Policy Research in Macroeconomics

Review of “The Irreconcilable Inconsistencies of Neoclassical Macroeconomics: A False Paradigm” by John Weeks

I’ve just received a copy of John Weeks’ new book, The Irreconcilable Inconsistencies of Neoclassical Economics: A False Paradigm (Routledge).  Especially in the light of the current economic crisis, this book challenges the fundamental premises of mainstream neoclassical economics and appeals to economists to formulate an alternative based on the thinking of Marx and Keynes.  We need to challenge the dominance of neoclassical economics, with its emphasis on speculation, the delusion of easy financial gain, and perpetual, unsustainable growth. My heart goes out to those young people who, spurred on by the financial crisis, embark on a course in economics. Invariably they confront an orthodoxy taught by a profession that failed to predict the crisis, failed to explain it and failed to offer remedies. Indeed the economics profession, with very few notable exceptions has stood aloof, disdaining to offer society, and in particular young people, an understanding of, and a way out of the crisis. Not so John Weeks. This book applies academic rigour to shed light and understanding. It is for anyone with a sceptical mind wanting to understand and make sense of today’s financial mayhem - and keen to challenge the discredited economics that precipitated the crisis of August 2007 – a crisis that is still ongoing.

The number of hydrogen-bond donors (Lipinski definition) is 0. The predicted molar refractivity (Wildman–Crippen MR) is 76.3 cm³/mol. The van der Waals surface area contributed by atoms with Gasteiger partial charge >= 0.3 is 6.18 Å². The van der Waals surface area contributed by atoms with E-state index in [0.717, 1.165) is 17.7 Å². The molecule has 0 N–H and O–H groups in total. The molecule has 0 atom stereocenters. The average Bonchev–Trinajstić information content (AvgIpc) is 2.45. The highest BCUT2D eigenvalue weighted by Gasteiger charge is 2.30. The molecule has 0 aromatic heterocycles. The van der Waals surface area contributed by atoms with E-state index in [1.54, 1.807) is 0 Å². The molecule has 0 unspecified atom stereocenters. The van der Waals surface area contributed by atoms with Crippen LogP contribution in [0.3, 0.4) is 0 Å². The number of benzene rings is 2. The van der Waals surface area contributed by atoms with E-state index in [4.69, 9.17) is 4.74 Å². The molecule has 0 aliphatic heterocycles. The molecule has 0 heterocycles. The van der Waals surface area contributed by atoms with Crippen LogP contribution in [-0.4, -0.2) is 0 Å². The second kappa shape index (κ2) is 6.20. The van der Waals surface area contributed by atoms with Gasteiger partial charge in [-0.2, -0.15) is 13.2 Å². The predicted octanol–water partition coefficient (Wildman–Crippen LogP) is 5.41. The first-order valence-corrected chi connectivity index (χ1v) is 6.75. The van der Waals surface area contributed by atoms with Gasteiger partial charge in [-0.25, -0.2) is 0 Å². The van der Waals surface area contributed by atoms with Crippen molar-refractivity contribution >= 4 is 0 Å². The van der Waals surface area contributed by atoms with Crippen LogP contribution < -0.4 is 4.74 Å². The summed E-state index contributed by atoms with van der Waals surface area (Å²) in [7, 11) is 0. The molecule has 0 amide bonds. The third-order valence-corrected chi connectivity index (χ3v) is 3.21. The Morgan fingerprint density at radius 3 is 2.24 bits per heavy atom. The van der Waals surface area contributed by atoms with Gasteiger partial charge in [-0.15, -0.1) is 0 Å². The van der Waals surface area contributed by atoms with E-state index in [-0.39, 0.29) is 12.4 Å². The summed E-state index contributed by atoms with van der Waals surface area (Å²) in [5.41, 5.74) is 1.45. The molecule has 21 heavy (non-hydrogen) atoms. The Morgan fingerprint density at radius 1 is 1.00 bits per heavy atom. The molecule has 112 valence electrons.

In collaboration with PRIME, John Weeks has also written a critique of the coalition government’s “deficit disorder” approach to economic recovery.  Entitled “Understanding the Crisis: Clarity on measurement, Clarity on policy,” the paper argues that the government’s prioritizing of debt and deficit reduction remain unfounded.  Rather, as evidence suggests, financial markets have no reason to be alarmed about the state of UK public finances.  The paper advocates a practical, non-ideological policy reversal based on fiscal stimulus, financed through public borrowing and personal income tax increases.

John’s paper can be downloaded free of charge in PRIME’s publication page.

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